Lithium prices plunged to a two-year low on bearish fundamentals

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Vrasidas Neofytou
Head of Investment Research

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Lithium prices plunged to a two-year low on bearish fundamentals

The price of Lithium- a key ingredient in electric vehicle batteries- hit a fresh two-year low last week on growing concerns about the weaker demand outlook from China, and the global EV industry, together with the oversupplied conditions and the surging stockpiles.

According to the BNN Bloomberg, the price of lithium carbonate in China fell to 166,500 yuan ($22,814) a ton last Wednesday, posting a loss of almost 50% from the recent peak in early June, and a loss of 70% from its record-high of 598,000 yuan a ton last in November 2022.

Lithium carbonate, Daily chart

Lithium prices have been trending in a downward momentum as the weaker-than-expected EV sales growth in China- the world’s largest EV market- due to economic uncertainties, the end of government subsidies, and the higher borrowing costs, have increased the stockpiles of EVs and batteries in the country this year.

In this context, the demand for Lithium from the EV and battery manufacturers has surprisingly decreased as they still have plenty of inventory to draw down and to de-stock.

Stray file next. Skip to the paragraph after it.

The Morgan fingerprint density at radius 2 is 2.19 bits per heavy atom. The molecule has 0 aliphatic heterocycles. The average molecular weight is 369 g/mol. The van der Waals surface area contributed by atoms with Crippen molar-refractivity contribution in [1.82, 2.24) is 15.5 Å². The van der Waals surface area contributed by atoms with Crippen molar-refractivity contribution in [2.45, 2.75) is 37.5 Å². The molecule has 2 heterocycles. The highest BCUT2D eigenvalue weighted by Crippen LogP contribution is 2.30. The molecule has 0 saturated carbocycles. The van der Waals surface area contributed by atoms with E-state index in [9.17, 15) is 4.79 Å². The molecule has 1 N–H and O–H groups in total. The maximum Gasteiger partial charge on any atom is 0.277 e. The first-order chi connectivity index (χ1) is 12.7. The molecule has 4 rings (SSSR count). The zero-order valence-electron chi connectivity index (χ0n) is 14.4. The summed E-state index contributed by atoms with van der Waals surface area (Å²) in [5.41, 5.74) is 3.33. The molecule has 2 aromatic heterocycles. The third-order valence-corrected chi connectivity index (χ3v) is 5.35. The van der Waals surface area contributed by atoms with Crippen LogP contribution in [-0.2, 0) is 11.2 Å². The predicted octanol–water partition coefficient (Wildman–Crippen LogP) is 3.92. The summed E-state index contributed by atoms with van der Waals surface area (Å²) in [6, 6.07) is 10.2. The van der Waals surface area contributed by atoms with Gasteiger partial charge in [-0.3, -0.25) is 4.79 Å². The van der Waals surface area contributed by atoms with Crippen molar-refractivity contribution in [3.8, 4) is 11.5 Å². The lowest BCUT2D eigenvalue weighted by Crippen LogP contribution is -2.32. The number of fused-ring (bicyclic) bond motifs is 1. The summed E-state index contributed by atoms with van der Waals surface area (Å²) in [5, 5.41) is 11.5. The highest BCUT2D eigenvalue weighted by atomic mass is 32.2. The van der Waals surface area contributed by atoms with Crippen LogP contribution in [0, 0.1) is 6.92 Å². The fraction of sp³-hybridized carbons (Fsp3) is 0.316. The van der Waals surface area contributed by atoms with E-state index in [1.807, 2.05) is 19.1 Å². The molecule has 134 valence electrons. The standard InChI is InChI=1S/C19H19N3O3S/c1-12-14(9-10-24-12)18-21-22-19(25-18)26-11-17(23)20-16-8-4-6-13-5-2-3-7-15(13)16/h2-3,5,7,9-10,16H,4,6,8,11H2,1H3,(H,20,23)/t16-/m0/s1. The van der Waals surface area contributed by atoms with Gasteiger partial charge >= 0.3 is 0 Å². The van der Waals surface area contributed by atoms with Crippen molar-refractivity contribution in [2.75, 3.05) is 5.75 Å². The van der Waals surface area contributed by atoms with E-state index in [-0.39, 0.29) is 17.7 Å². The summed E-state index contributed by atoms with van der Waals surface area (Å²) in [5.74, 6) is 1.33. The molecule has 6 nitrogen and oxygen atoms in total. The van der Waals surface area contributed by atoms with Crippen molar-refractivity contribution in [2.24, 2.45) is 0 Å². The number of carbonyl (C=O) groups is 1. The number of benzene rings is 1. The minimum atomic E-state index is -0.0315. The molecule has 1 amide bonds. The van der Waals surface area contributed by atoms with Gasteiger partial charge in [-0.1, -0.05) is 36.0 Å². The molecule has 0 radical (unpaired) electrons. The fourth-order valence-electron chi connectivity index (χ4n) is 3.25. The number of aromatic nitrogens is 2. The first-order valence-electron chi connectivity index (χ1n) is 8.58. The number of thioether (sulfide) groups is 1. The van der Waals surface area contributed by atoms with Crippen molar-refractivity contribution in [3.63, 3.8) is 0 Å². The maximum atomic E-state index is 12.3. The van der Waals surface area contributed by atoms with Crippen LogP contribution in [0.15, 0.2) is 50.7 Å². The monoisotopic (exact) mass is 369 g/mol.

EV sales growth in China slowed to 37% in Q2, 2023, versus a global average of 50%, according to consultancy Counterpoint Research, deteriorating the demand outlook growth in the country, accelerating a downward pressure on Lithium prices.

The electrification of road transport according to the “Net Zero Emissions by 2050” Scenario and the proposed stronger emissions standards has increased the demand for electric vehicles and lithium-ion batteries, but producer lower margins and high inflation have not overwhelmingly helped recently with this push.

Automotive lithium-ion (Li-ion) battery demand increased by about 65% to 550 GWh in 2022, from about 330 GWh in 2021, primarily because of growth in electric passenger car sales, while about 60% of lithium demand was for EV batteries vs. around 15% in 2017.

On the supply side, the Lithium market has been becoming oversupplied lately, as more lithium mines and mining exploration projects coming online to meet the projected high demand, with the expectation still is to have a five-fold demand increase by 2030.

Rystad Energy Vice President Susan Zou estimates that total lithium mine supply will increase by 30% and 40% year on year in 2023 and 2024 and that miners will continue to develop both existing and greenfield projects amid a “global push to electrify transportation.”

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